There is no more welcoming time of year in the garden then when all the Garden Gold starts piling up around here. What am I talking about? Bags of leaves of course. For the next couple of months we gather and put down leaves on the farm like crazy, you might say they are our secret sauce.
This annual chore of collecting leaves in the fall and winter is labor intensive for a few weeks, but our gardens will reap the benefits for years to come. I have over 12,000 square feet of native tree, shrub, and perennial border plus our fall-planted Cool Flowers garden to mulch. We gather hundreds of bags of leaves.
We go out weekly with a couple of trucks and helping hands to collect bagged leaves from curbsides that have been put out for trash collection. (Ugh!!) We don’t have to go more than one or two miles from my urban farm to get our fill.
We mulch the pathways and border 12” or more deep making it virtually impossible for weeds to sprout. Weed suppression is the most obvious advantage, but there are even more benefits that are vital to the organic function and low maintenance of our farm. They build soil structure, provide moisture retention, and keep the soil cool in summer.
How leaves works for the good of the farm:
- The goal is to mulch pathways as soon after making beds or disturbing the soil as possible to prevent weeds from getting a start.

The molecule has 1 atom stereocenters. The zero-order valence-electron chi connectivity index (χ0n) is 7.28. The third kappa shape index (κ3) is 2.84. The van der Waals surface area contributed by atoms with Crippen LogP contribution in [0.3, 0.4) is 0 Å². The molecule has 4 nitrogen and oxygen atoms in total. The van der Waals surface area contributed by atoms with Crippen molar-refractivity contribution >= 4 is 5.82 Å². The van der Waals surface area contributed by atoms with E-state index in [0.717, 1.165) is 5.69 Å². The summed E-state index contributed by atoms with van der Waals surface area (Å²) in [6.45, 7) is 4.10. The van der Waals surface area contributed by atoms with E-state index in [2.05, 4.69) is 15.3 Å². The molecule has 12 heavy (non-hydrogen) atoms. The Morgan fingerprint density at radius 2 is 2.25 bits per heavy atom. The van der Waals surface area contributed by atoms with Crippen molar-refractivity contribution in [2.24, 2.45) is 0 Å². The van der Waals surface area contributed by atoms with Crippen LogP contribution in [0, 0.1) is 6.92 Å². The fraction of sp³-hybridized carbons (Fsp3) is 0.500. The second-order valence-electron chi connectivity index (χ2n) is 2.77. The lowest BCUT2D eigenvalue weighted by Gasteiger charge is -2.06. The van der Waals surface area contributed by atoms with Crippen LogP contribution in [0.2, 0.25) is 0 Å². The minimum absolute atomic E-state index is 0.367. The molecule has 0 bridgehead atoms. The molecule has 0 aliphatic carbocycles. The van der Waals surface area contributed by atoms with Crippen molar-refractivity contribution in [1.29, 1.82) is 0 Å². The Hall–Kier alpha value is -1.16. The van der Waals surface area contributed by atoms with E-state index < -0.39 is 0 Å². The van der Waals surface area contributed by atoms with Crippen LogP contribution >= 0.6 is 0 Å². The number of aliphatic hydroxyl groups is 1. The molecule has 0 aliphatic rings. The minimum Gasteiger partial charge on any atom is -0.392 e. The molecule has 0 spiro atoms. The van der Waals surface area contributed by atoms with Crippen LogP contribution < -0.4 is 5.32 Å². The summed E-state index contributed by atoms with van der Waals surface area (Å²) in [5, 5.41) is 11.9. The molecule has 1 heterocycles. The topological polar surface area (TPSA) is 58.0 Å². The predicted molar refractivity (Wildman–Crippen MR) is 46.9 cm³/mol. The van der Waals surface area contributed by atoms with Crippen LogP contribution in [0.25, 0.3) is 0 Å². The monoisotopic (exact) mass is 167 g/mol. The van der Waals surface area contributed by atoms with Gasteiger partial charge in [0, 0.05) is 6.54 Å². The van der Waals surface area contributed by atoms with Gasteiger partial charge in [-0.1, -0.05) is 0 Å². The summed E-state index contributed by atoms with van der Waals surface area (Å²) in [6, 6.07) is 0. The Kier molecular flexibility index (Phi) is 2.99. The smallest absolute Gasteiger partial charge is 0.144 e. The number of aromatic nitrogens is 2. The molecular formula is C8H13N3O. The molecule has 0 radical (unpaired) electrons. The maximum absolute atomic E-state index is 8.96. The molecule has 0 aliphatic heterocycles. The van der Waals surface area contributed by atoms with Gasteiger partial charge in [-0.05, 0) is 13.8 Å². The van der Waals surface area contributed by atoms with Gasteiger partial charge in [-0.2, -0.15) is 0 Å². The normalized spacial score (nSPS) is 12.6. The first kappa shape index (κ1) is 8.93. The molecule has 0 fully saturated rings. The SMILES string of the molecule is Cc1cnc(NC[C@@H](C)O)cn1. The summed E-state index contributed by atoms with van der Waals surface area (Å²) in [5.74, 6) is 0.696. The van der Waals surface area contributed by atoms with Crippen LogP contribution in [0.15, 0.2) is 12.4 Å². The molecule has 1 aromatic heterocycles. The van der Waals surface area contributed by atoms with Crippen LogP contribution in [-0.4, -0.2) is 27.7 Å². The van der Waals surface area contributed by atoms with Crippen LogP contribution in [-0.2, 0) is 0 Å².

- We only use bagged leaves. They are so easy to drag or carry to where you need them. (FYI: this rescues them from the landfill. Bagged leaves cannot be composted by most cities.)
- Mulch deeply to prevent having to top off mulch later in the season. Leaves are free and usually available in abundance—don’t skimp.
- Beds are planted and harvested throughout the season as usually with no maintenance needed in pathways (huge benefit!)
- Flowers and vegetables are stripped of excess foliage while harvesting, dropping the greenery in the pathways.
- All season we are walking on this amazing “organic lasagna” we are creating, breaking down the leaves and basically pulverizing it all as we work.
- When a bed has reached the end of its usefulness, we remove any support netting, mow the crop, and pull up any irrigation tape up.
- To work the organic matter into the soil we till the garden—pathways, beds and all adding tons of organic matter.
- Let the garden digest the matter for a couple of weeks –depending on the weather, the type of mower used, soil type, and the crop mowed to start all over again—making beds, planting and so forth.
This practice has built our soil into what it is today. The very best part of all of this for me? Walking my little farm in winter and spring admiring these beautiful pathways knowing what the leaves offer and the life they bring to my garden. Other benefits of all this organic mulch? When your soil is covered and insulated with organic mulch, it brings the earthworms and billions of microbes closer to the soil surface to work.
All winter while you watch from the window, there is a so much work going on out there beneath that blanket of leaves. So, go ahead and rescue a few bags—but don’t come in my neighborhood, it might launch a new reality show: Bag Wars!